I have should have sub-titled these ‘three buildings that most people see, but few people notice’. St Michael’s Church, the old school buildings (now a mosque and social centre) and the drill hall are all part of a Surrey Heath Conservation Area but most people are forced, by the hurrying traffic on the A30, to pass by without so much as a glance.
St Michael’s is built on land donated by the army to provide a church for the civilians of the town (the students in the RMC being already provided with a chapel). Originally, people living in Newtown Blackwater (as the first settlement on the east side of the Blackwater was called) had to attend church in Blackwater itself or they faced a long trek down to St Peter’s in Frimley (which, confusingly was in a different parish – Ash).
When the new church opened in 1851 it was a simple affair, although designed by the architect Henry Woodyer in a Gothic Revival style. Aisles were added later, designed by the same architect as the school next door, when the population increased. The delicate and prominent spire was added by the vicar, the Rev Middleton, and his wife, in memory of their daughter Ellen Frederika (known as Freda) who had died in 1888 at the age of 25.
The school was also built on army land and this time because of the urgent need to educate the massively increased population (who often worked for the army). The first Yorktown school site, across the road (now housing, appropriately, a baby gear shop) was sold to an ironmonger and an appeal launched for a new National School in 1869. The National Society** gave £100 towards the cost but the eventual cost was just over £1,440 (according to Ken Clarke). Charles Buckeridge*, the architect of the church extension next door was called in to create a building for children from infancy up to age 10. The Bishop of Winchester opened it in November 1870.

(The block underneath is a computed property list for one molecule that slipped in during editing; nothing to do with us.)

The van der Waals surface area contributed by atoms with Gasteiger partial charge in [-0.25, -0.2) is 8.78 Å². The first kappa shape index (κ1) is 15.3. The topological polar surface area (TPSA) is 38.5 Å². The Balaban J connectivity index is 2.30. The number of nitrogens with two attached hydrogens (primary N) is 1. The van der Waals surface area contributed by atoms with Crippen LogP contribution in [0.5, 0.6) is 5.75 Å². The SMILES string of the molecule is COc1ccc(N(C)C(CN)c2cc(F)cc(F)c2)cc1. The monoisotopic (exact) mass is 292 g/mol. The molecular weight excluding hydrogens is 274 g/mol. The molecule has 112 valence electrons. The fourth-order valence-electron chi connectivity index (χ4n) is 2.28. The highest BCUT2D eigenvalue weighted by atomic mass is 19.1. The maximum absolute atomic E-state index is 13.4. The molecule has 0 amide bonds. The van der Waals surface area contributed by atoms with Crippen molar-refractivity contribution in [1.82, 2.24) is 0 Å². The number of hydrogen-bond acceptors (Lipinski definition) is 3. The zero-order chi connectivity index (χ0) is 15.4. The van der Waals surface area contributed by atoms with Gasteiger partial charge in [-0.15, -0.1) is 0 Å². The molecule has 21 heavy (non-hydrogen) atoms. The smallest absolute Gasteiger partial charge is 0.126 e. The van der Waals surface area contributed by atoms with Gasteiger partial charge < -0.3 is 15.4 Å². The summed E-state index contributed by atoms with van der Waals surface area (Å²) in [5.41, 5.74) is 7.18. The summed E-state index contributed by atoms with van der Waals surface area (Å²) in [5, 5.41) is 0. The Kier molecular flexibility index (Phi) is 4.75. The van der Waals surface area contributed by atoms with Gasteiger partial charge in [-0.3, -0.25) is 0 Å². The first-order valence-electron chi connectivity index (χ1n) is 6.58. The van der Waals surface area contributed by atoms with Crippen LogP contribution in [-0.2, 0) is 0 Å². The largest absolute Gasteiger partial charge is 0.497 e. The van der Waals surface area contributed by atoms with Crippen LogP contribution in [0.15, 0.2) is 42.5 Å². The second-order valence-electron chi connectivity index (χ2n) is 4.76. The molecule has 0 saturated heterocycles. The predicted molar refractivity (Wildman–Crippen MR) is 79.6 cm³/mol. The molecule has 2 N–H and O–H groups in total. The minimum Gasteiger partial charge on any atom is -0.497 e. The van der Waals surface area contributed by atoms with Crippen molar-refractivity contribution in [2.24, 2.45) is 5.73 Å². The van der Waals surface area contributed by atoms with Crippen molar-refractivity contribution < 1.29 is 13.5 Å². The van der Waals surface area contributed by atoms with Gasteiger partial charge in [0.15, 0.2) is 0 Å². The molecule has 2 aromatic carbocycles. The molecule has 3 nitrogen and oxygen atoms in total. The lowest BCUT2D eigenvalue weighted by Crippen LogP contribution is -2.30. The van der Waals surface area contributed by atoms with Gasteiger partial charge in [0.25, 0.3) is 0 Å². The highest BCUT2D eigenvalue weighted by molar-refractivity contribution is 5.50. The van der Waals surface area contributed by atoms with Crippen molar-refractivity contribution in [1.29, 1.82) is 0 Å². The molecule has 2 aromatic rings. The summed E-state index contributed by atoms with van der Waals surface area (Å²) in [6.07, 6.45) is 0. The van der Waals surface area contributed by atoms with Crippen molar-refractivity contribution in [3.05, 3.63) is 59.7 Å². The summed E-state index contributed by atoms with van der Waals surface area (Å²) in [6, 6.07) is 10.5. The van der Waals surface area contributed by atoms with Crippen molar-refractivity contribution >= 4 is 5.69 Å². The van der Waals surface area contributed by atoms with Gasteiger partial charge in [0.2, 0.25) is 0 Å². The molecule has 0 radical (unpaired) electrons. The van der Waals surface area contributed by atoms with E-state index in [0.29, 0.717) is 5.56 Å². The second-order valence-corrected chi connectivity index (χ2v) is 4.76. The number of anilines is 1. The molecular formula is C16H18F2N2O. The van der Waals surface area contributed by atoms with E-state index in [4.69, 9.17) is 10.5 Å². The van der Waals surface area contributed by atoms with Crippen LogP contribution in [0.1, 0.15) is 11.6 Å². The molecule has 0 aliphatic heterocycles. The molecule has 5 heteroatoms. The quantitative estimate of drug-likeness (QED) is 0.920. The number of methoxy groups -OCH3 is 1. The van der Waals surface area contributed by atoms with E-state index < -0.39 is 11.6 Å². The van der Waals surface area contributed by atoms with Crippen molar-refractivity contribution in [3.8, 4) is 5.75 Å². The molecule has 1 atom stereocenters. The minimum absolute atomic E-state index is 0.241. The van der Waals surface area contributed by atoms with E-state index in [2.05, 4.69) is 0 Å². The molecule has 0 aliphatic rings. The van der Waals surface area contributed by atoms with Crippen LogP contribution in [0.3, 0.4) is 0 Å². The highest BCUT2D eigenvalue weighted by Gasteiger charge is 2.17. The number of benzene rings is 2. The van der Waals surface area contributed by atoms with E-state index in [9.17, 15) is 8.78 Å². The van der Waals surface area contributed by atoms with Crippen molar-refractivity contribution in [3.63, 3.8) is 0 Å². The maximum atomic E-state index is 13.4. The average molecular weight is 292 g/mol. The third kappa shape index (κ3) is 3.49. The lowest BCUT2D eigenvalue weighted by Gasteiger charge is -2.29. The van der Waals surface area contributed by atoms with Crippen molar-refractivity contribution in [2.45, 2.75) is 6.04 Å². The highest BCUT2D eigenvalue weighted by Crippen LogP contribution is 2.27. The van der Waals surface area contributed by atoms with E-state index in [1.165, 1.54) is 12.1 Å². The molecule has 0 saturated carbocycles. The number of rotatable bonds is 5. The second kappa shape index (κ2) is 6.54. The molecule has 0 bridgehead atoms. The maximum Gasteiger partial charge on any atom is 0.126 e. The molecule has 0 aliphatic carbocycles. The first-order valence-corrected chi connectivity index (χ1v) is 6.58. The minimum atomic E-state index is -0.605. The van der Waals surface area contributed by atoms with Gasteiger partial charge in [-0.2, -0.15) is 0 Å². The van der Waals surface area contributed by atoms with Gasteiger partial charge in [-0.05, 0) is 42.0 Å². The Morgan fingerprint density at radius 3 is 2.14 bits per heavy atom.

The population of Yorktown continued to grow, and the school was added to in 1885, and again in 1888 with a distinctive tower. A completely new Infant School was provided in 1906.
In 1971 there was a re-organisation of Camberley schools and this building became St Gregory’s School until 1996 when St Augustine’s School was set up in Frimley to provide First and Middle level (or Primary and Junior, the labels/ages have been changed) for Catholic children on the same site.
The site then became the M A Kharafi Islamic Centre, primarily for the Bengali community locally.
* For other churches by Buckeridge see http://en.wikipedia.org/wiki/Charles_Buckeridge
**For more on the National Society see http://en.wikipedia.org/wiki/National_school_(England_and_Wales)
And lastly, we come to the Drill Hall, next to the schoolmaster’s house. This was built in 1896 for a volunteer battalion of the Royal Berkshire Regiment – the Sandhurst Company. The money was raised by public subscription and the opening was mentioned in The Times. At the start of WW1 ownership was transferred to the government. I have found mention of three apparently different units that used it at this time – and I would be grateful if someone could tell me if they are one and the same:
Surrey Territorial Army ‘B’ Company of the 5th Battalion of the Queens Regiment
Surrey Yeomanry (B Squadron) drill station
5th Battalion, Royal West Surrey Regiment (B Company)
At the start of WW2 it was used by the 1st Surrey Battalion of the Home Guard. Currently it is the Territorial Army Centre.
Although built for military use it was always intended to be used by the public for dances, concerts and adult education. In 1897 the council rented a room to give a series of lessons and lectures on carpentry, joinery and nursing. During the 1920s and 30s performances were given in the Drill Hall by the Choral and Orchestral Society, the Camberley Music Society and The Operatic Society. There was even a miniature firing range in the grounds which was used by members of the Frimley, Yorktown, Camberley and District Rifle Club at one point.